Hurco customer, Boyce Technologies (www.boycetechnologies.com/), based out of Long Island City, New York, designs and manufactures security and communications equipment for the mass transit market. This equipment includes emergency response systems, intercom systems, security alarm systems, radio and wireless networks, and customer information display systems. His company quickly pivoted to help fight COVID-19 by manufacturing bridge ventilators. Below is the article highlighting their effort.
The relationship between Boyce and Hurco began in 2008 when he purchased his first machine - a VMX30 vertical machining center - which was installed in his living room...no joke, read the article here! https://mfgnewsweb.com/archives/1/43469/Current-News-oct15/NYC-Entrepreneur-Makes-Largest-One-Time-Purchase.aspx .
Over time Boyce Technologies continued to grow, and to this date still holds the record for the most machines purchased in one transaction. Today they have a total of 21 Hurco machines in their facility, and have grown into a large commercial building, and out of the living room where things began. The Boyce Technologies story is truly one of success!
Recently, Bill de Blasio, the Mayor of New York City, showcased one of the 3,000 new, locally produced ventilators that City Hall purchased for $10 million as part of the new effort to manufacture the needed devices here at home.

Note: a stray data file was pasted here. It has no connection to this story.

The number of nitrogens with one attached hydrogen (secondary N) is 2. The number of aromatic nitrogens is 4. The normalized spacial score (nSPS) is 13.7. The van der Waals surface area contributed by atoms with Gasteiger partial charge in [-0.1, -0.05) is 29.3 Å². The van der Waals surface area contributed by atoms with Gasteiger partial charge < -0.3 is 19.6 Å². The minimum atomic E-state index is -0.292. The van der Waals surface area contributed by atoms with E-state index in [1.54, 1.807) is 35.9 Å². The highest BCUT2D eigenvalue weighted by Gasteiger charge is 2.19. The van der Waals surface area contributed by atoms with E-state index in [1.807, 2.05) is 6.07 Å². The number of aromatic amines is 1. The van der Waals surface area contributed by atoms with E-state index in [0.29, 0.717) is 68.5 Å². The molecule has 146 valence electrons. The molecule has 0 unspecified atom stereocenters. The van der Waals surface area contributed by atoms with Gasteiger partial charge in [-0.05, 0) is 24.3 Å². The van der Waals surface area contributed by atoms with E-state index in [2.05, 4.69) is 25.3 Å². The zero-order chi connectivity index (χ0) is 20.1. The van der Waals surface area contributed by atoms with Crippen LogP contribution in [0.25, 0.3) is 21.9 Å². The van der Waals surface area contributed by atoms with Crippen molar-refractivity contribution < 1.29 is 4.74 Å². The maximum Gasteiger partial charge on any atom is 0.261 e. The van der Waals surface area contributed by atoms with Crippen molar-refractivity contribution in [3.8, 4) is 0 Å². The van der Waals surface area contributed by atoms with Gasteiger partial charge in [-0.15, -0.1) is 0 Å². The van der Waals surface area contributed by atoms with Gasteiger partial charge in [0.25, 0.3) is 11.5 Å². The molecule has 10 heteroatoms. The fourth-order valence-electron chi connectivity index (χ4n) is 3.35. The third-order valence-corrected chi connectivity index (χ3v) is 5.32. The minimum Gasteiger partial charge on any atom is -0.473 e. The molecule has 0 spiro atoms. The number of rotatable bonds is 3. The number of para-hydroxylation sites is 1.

The FDA-approved devices were built by Boyce Technologies in Queens and are “bridge” ventilators — a boiled-down version of the full-fledged device capable of providing many of the functions, but at a fraction of the size and price. According to Allie Griffin of the Queens Post:
Two technology and product design experts in New York City put their heads together to look for a solution and worked with the City's Economic Development Corporation to bring it to fruition.
Scott Cohen, co-founder of New Lab, and Marcel Botha, CEO of 10XBeta, led the effort and worked with Charles Boyce, president of Boyce Technologies to develop the machines.
They collaborated with engineers and alumni from the Massachusetts Institute of Technology, where the original design was created in a classroom in 2010.
The machine prototype was developed further by a collaborative team of hundreds of people in the past few weeks until a final design was reached called the Spiro Wave.
“Nothing like this was made in New York City a month ago, two months ago,” de Blasio said. “We are now increasingly self-sufficient.”
Local production was in full swing by April and the machines were ready to be used by April 6. But, thankfully, they were not needed as stay-at-home orders slowed the spread of COVID-19.
Now, the machines are being moved into city hospitals “so that they have a reserve.”
The new bridge ventilators are part of a larger effort to build a strategic reserve of medical supplies in the Big Apple to ensure the city is ready for the next pandemic — or the next wave of COVID-19.
Charles Boyce, president of Boyce Technologies, is pictured with a group of "bridge" ventilators
manufactured at his Long Island City facility.
This is yet another great example of what companies and individuals stepping up can do to help in any way they can. We are proud to see not only Hurco customers raising their hand, but other small shops as well around the country doing their best to help fight Covid-19.
We’re always looking for great stories of the incredible work our customers are doing. Please send me an email if you would like us to share your shop’s story. firstname.lastname@example.org